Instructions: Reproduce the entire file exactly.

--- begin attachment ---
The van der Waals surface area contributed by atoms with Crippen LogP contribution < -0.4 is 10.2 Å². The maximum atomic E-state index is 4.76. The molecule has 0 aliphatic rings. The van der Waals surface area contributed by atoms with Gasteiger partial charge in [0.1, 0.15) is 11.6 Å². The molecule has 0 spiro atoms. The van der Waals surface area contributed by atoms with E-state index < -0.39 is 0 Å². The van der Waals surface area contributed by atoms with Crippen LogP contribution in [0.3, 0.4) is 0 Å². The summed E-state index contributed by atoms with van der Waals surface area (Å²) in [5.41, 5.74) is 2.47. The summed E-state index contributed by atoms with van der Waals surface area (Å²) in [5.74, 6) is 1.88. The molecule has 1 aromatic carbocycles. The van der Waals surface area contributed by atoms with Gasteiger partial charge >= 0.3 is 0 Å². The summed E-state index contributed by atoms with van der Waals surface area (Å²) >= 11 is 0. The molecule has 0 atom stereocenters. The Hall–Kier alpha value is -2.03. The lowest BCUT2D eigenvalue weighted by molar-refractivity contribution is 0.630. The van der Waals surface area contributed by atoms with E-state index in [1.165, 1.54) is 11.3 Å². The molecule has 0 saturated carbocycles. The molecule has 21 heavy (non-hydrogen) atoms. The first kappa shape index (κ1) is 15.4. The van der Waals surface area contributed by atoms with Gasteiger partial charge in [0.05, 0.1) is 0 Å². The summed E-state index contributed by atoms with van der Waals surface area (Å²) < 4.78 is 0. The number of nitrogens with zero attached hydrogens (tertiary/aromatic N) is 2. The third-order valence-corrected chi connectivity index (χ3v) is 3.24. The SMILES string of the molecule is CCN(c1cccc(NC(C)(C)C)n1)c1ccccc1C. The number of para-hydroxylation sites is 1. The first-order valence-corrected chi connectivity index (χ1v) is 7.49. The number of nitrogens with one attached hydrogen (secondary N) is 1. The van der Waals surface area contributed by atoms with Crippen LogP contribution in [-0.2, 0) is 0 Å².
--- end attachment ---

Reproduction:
The van der Waals surface area contributed by atoms with Crippen LogP contribution < -0.4 is 10.2 Å². The maximum atomic E-state index is 4.76. The molecule has 0 aliphatic rings. The van der Waals surface area contributed by atoms with Gasteiger partial charge in [0.1, 0.15) is 11.6 Å². The molecule has 0 spiro atoms. The van der Waals surface area contributed by atoms with E-state index < -0.39 is 0 Å². The van der Waals surface area contributed by atoms with Crippen LogP contribution in [0.3, 0.4) is 0 Å². The summed E-state index contributed by atoms with van der Waals surface area (Å²) in [5.41, 5.74) is 2.47. The summed E-state index contributed by atoms with van der Waals surface area (Å²) in [5.74, 6) is 1.88. The molecule has 1 aromatic carbocycles. The van der Waals surface area contributed by atoms with Gasteiger partial charge >= 0.3 is 0 Å². The summed E-state index contributed by atoms with van der Waals surface area (Å²) >= 11 is 0. The molecule has 0 atom stereocenters. The Hall–Kier alpha value is -2.03. The lowest BCUT2D eigenvalue weighted by molar-refractivity contribution is 0.630. The van der Waals surface area contributed by atoms with E-state index in [1.165, 1.54) is 11.3 Å². The molecule has 0 saturated carbocycles. The molecule has 21 heavy (non-hydrogen) atoms. The first kappa shape index (κ1) is 15.4. The van der Waals surface area contributed by atoms with Gasteiger partial charge in [0.05, 0.1) is 0 Å². The summed E-state index contributed by atoms with van der Waals surface area (Å²) < 4.78 is 0. The number of nitrogens with zero attached hydrogens (tertiary/aromatic N) is 2. The third-order valence-corrected chi connectivity index (χ3v) is 3.24. The SMILES string of the molecule is CCN(c1cccc(NC(C)(C)C)n1)c1ccccc1C. The number of para-hydroxylation sites is 1. The first-order valence-corrected chi connectivity index (χ1v) is 7.49. The number of nitrogens with one attached hydrogen (secondary N) is 1. The van der Waals surface area contributed by atoms with Crippen LogP contribution in [-0.2, 0) is 0 Å².